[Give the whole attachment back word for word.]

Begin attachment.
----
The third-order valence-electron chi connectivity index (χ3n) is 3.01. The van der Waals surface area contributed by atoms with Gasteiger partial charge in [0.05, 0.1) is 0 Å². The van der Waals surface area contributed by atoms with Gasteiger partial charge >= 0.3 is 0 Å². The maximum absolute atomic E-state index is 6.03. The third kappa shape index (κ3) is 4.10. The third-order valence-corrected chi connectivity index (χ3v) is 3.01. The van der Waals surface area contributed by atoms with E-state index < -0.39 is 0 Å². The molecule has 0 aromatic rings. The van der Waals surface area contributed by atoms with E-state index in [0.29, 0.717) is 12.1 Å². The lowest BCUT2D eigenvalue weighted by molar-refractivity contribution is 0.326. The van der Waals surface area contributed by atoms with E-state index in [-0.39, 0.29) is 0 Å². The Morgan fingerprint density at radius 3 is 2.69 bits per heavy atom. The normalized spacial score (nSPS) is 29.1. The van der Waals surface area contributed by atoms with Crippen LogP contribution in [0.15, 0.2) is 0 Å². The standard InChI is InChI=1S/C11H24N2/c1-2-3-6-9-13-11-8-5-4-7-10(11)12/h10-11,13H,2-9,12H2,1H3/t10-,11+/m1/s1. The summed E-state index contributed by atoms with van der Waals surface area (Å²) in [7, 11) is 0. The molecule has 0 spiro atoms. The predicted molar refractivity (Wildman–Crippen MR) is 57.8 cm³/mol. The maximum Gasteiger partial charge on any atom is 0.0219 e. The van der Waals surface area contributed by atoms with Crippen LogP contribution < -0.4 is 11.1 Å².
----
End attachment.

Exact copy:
The third-order valence-electron chi connectivity index (χ3n) is 3.01. The van der Waals surface area contributed by atoms with Gasteiger partial charge in [0.05, 0.1) is 0 Å². The van der Waals surface area contributed by atoms with Gasteiger partial charge >= 0.3 is 0 Å². The maximum absolute atomic E-state index is 6.03. The third kappa shape index (κ3) is 4.10. The third-order valence-corrected chi connectivity index (χ3v) is 3.01. The van der Waals surface area contributed by atoms with E-state index < -0.39 is 0 Å². The molecule has 0 aromatic rings. The van der Waals surface area contributed by atoms with E-state index in [0.29, 0.717) is 12.1 Å². The lowest BCUT2D eigenvalue weighted by molar-refractivity contribution is 0.326. The van der Waals surface area contributed by atoms with E-state index in [-0.39, 0.29) is 0 Å². The Morgan fingerprint density at radius 3 is 2.69 bits per heavy atom. The normalized spacial score (nSPS) is 29.1. The van der Waals surface area contributed by atoms with Crippen LogP contribution in [0.15, 0.2) is 0 Å². The standard InChI is InChI=1S/C11H24N2/c1-2-3-6-9-13-11-8-5-4-7-10(11)12/h10-11,13H,2-9,12H2,1H3/t10-,11+/m1/s1. The summed E-state index contributed by atoms with van der Waals surface area (Å²) in [7, 11) is 0. The molecule has 0 spiro atoms. The predicted molar refractivity (Wildman–Crippen MR) is 57.8 cm³/mol. The maximum Gasteiger partial charge on any atom is 0.0219 e. The van der Waals surface area contributed by atoms with Crippen LogP contribution < -0.4 is 11.1 Å².